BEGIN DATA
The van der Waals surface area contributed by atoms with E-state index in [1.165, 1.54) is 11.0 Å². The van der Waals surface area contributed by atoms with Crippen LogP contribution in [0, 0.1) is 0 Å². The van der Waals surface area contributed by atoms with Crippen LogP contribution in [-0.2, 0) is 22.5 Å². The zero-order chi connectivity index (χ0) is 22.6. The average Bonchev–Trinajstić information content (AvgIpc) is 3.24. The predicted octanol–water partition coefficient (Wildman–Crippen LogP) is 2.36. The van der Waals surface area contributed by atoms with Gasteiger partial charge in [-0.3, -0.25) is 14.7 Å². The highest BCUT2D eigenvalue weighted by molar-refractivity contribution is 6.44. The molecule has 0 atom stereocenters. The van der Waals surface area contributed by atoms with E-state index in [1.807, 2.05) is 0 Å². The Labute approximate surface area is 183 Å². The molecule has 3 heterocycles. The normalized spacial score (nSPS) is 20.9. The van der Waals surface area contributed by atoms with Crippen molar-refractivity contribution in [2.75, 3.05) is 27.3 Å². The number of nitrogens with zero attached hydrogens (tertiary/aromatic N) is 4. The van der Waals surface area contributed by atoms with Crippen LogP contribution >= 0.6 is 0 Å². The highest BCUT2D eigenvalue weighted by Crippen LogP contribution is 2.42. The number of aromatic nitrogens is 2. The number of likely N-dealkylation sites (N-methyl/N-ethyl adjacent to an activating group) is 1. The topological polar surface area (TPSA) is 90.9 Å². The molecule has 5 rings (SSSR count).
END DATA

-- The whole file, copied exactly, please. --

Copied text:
The van der Waals surface area contributed by atoms with E-state index in [1.165, 1.54) is 11.0 Å². The van der Waals surface area contributed by atoms with Crippen LogP contribution in [0, 0.1) is 0 Å². The van der Waals surface area contributed by atoms with Crippen LogP contribution in [-0.2, 0) is 22.5 Å². The zero-order chi connectivity index (χ0) is 22.6. The average Bonchev–Trinajstić information content (AvgIpc) is 3.24. The predicted octanol–water partition coefficient (Wildman–Crippen LogP) is 2.36. The van der Waals surface area contributed by atoms with Gasteiger partial charge in [-0.3, -0.25) is 14.7 Å². The highest BCUT2D eigenvalue weighted by molar-refractivity contribution is 6.44. The molecule has 0 atom stereocenters. The van der Waals surface area contributed by atoms with E-state index in [1.807, 2.05) is 0 Å². The Labute approximate surface area is 183 Å². The molecule has 3 heterocycles. The normalized spacial score (nSPS) is 20.9. The van der Waals surface area contributed by atoms with Crippen molar-refractivity contribution in [2.75, 3.05) is 27.3 Å². The number of nitrogens with zero attached hydrogens (tertiary/aromatic N) is 4. The van der Waals surface area contributed by atoms with Crippen LogP contribution >= 0.6 is 0 Å². The highest BCUT2D eigenvalue weighted by Crippen LogP contribution is 2.42. The number of aromatic nitrogens is 2. The number of likely N-dealkylation sites (N-methyl/N-ethyl adjacent to an activating group) is 1. The topological polar surface area (TPSA) is 90.9 Å². The molecule has 5 rings (SSSR count).